Grooved brain coral (Diploria labyrinthiformis) is a species of coral found in many different coral reefs around the world. It looks amazingly like a human brain and has particularly deep grooves that resemble the brain’s folds. In deeper waters, it can even have a grayish appearance.
This species forms large, circular structures that can reach more than 6ft in diameter. Though they appear to be very large, only the outer few millimeters represent living tissue, while the rest is a calcium skeleton. Grooved brain coral structures only grow a few millimeters each year and may be hundreds of years old. Each structure is actually a colony of several genetically identical animals living together called polyps.
Like most shallow-water corals, grooved brain corals have symbiotic algae living within their cells, providing the corals with excess energy that they make via photosynthesis. Nearly all species of shallow-water corals and several other groups of reef invertebrates have symbiotic relationships with these algae, so it is important that they live in clear, shallow water.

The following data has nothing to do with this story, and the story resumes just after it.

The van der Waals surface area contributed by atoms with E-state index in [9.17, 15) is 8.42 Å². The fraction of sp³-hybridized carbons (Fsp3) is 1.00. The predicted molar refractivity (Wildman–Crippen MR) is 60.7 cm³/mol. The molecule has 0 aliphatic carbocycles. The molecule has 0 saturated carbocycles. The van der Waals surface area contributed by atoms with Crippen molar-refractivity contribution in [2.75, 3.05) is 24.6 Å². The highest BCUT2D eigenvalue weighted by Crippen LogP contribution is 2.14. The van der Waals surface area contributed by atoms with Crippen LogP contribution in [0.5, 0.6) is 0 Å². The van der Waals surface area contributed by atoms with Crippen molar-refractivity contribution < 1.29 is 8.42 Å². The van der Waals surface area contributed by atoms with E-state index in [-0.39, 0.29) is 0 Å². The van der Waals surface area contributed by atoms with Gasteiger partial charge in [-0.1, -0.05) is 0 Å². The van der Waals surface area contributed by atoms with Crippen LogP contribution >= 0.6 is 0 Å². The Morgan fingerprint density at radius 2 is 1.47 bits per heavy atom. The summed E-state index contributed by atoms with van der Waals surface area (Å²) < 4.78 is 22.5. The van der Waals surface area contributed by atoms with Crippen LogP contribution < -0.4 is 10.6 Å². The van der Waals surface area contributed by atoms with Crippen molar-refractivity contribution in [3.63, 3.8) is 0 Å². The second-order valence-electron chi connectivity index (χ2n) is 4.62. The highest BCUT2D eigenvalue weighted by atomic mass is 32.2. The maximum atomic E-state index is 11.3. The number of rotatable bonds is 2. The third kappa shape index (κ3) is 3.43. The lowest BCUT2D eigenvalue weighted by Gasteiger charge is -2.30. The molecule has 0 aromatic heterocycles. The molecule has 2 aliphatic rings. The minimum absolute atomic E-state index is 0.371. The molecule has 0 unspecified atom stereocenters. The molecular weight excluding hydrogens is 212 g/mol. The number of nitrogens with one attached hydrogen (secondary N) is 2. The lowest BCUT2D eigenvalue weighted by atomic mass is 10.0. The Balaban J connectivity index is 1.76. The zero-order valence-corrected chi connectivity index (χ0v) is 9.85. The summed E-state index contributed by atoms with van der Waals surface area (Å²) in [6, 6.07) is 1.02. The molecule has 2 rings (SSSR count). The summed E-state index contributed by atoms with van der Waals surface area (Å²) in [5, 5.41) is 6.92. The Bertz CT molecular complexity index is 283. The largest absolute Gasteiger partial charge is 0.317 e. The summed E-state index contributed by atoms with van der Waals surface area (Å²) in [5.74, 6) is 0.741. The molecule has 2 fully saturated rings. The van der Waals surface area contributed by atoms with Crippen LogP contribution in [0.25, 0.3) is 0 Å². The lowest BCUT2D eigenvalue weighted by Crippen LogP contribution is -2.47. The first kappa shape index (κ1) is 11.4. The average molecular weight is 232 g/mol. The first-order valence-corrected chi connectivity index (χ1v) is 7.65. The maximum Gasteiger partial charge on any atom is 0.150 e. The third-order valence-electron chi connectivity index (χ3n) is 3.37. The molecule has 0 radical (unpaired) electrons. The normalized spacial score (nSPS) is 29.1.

Grooved brain corals also filter feed and eat small zooplankton and other prey from the water column. This food provides them with additional energy and provides their algae with the necessary nutrients to continue to generate food.
Though coral bleaching, disease, and pollution all threaten grooved brain coral populations, this species is still relatively common, and scientists believe it to be a species of least concern.